I have two computers at the moment, a dual-core Athlon X2, which I will refer to as the "X2" from here on, and the dual-core PowerMac G5, which I will refer to as the "G5" from here on. The specifications of the two machines are as follows:
X2: Processor: AMD Athlon X2 4400+ @ 2.2 GHz Motherboard: DFI LanParty nForce4 Cache Memory: 1MB of full-speed on-die L2 per core System Memory: 2GB of CAS2 DDR-400 SDRAM Graphics Card: Gigabyte GeForce 6600GT 128MB Hard Drive: Seagate 7200.8 250GB SATA Optical Drive: MSI SATA CD-RW Power Supply: Seasonic S12 380W Case: Antec P180 Operating System: Ubuntu AMD64 5.10 G5: Processor: IBM PowerPC 970MP @ 2.3 GHz Motherboard: Apple Proprietary Cache Memory: 1MB of full-speed on-die L2 per core System Memory: 2.5GB of CAS4 DDR2-533 SDRAM Graphics Card: Apple GeForce 6600 256MB Hard Drive: Western Digital WD2500JS 250GB SATA Optical Drive: Pioneer DVD+RW Power Supply: Apple 600W Case: Apple PowerMac G5 Case Operating System: Mac OS X 10.4.3 Shared: Monitor: Dell 2405FPW LCD @ 1920x1200 Keyboard: Cherry Cymotion Xpress Mouse: Microsoft Intellimouse
In short, the two machines are very comparable in specifications. with the main differences being that the G5 has a DVD burner, while the X2 has the much faster "GT" version of the GeForce 6600 graphics card. It would seem that the G5 also has a much beefier power supply, but in reality, power supply ratings are about as reliable an indicator of performance as megahertz ratings, so no comparison can be made between the two without further testing.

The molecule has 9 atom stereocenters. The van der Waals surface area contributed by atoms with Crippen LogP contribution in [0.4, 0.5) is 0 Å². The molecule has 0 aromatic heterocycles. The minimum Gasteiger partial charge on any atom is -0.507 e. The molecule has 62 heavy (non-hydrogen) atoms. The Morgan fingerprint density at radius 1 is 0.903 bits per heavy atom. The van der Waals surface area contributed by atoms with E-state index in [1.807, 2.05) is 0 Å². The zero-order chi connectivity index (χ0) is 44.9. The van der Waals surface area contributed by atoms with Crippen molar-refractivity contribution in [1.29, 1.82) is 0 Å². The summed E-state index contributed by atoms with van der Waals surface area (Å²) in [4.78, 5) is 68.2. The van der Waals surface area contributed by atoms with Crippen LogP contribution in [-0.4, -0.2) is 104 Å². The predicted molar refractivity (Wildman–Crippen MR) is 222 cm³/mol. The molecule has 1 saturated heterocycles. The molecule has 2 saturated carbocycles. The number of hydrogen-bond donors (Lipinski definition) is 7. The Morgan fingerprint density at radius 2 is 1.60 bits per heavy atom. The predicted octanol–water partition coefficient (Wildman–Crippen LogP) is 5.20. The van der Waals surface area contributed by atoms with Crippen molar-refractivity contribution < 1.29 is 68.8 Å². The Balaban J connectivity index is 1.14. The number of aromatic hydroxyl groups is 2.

From the outside, the PowerMac G5 is a beautiful machine. It is entirely aluminum, brushed to a gorgeous silver-white color. The perforated front contrasts nicely with the solid sides, and the white pulsing power light is a sophisticated accent. The machine is as solid, and heavy, as a rock. The side panels and handles are made of what appear to be 1/8" aluminum plate. Anybody who knows aluminum knows that 1/8" plate is serious stuff. It can easily support the weight of a man, and getting it to curve in the way the G5's handles are curved requires a two-ton press. All in all, the G5 looks more like an expensive piece of audio equipment than a computer.
Unfortunately, the G5 doesn't just like to be seen, but heard as well. The G5 is very loud compared to the X2. I somewhat expected the G5 to be louder, since I have optimized the X2 very intensively for silence, but it was louder than I expected. From an acoustic point of view, the G5's noise issue are the result of a few critical failures in case design. The primary problem is the cooling system. It is very elaborate, with nine fans, a huge dense heatsink, and numerous air guides. It is entirely too much for a processor that supposedly has a thermal design power of 100W, and its overkill factor makes for a lot of unwanted noise. In comparison, the X2's cooling system is built using a few simple principles of silent computer design. First, there are only three fans, and they are large, slow ones that move a lot of air at low speed. Noise is a 6th order function of air velocity, so making a fan twice as big but half as fast can result in a huge decrease in noise. Second, the X2 uses a large, but free-flowing heatsink. Turbulent airflow through a heatsink creates a lot of noise, and a constricted heatsink like the G5's is noisier than a freer-flowing one like the X2's.